Salesh Dipak Fernando



 I wrote Kohli off both as a batsman and a captain when he started off. But he’s made me eat my words again and again until he transformed into one of those permanent impressions that I would always associate with cricket.

A lot of people mistake his relentless passion and intensity as an excessive show of emotion. But that intensity on his face matches every shot that comes off his bat. He walks the talk every single time like a true leader. When the captain is leading from the front every single time the other players in the team have no choice but to give their best.

There are no ways when it comes to Kohli. He bats, fields and leads as if his life depended on it. He approaches every match as if it is the last match he’s ever going to play. It is not 100 percent commitment. 100 percent is an understatement. Multiply it by 2 or any number you want and that’s what Kohli is 200, 500 or maybe 1000 percent.

And there’s that little thing called the willingness to learn. He rarely repeats mistakes. Once a bowler figures out his weakness he works on it and converts them into his area of strength.

His relationship with his former captain is a sight to savor. In all my years of watching cricket, I have never seen two players working together like Dhoni and Kohli do. That awareness of each other’s space the bonding and the friendship is a lesson for all aspiring captains.

He will probably retire as one of the greatest cricketers if not the greatest to ever play for India. Make way for the king. He’s arrived and he’s here to stay.

Happy birthday King Kohli!



MSD – A VVS 92


I have been waiting for this moment for quite a while. There were people crying for his blood. The so called Indian cricket experts wanted him to be stripped of his royal robe. Cricketers who were just average in their playing days voicing their opinion on Dhoni’s playing abilities just irks me. Just because you have the mike in hand doesn’t mean u have to blabber.

Have any of the greats from other nations voiced their opinion in the same way. It is because they know Dhoni’s value as a player or is there something happening behind the scenes which forces the Indian cricket experts to say so.

 I have been watching cricket since 1996 even before cricket became a religion. It was a defining year for Indian Cricket. It was only after 1996 cricket turned into a marketing phenomenon.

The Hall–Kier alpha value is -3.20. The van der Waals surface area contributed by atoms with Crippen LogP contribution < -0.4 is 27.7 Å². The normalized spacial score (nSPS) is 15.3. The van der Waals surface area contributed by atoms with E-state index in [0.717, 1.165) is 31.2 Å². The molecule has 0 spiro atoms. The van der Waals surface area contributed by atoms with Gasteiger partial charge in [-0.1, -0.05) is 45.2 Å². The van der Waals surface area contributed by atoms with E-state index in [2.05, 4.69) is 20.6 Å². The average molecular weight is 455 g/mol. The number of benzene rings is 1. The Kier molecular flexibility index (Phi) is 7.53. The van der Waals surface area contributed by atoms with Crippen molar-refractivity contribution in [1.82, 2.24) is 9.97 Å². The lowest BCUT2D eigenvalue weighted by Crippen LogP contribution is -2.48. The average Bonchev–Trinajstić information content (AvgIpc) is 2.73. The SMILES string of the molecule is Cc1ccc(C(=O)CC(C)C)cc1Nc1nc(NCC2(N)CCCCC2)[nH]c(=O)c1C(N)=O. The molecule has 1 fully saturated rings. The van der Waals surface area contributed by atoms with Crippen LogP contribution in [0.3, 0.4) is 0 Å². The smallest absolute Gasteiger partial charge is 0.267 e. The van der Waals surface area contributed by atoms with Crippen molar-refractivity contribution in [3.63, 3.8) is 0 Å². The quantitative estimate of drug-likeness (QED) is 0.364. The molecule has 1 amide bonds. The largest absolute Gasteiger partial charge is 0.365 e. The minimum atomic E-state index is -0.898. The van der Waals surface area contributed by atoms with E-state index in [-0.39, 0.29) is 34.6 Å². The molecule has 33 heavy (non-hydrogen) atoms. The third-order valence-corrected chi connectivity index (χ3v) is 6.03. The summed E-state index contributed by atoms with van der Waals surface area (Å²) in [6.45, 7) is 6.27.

A lot has changed since then India has become cricket powerhouse. T-20 has turned into the most lucrative opportunity for cricketers who cannot make it to the big league. But one thing has remained a constant, the fragile nature of the fans. Just a couple of failures and people write him off. It didn’t surprise me when I heard similar voices when Dhoni failed.

I waited like an eager fan waiting to see the vintage MSD once more. There’s quite a distinct quality about Dhoni – He knows when to make a statement. He knows his stage. His 100th ODI in India and he made it his own with absolute gusto like a king who regains his throne. 92 precious runs with the team in trouble, 92 runs which showed why he’s still vital to India’s limited overs unit despite the emergence of the younger generation. A very very special 92.

The bowling effort too was top notch and Dhoni once again came into his own with 3 catches, a stumping and his trademark moments of brilliant captaincy. The fact that he did it without his two main spinners Ashwin and Mishra made it all the more special.

Age might be catching up with him but he is not finished yet. Dear cricket fans before you write off a player try to evaluate what the team’s position would be without him. Of course there will definitely be life after Dhoni but give him a chance to time his own swan song.  He deserves that for the way he’s served Indian Cricket.

Dhoni himself has said he will re-evaluate his position after 2016. I guess he’s eyeing another ICC trophy- The World T-20 to be held in India.  Going by his past record in ICC tournaments there’s a very good chance that Dhoni might hold the trophy again.

For now keep calm and cherish Dhoni the player and captain until he fades away from limelight and be a little more graceful in victory and defeat.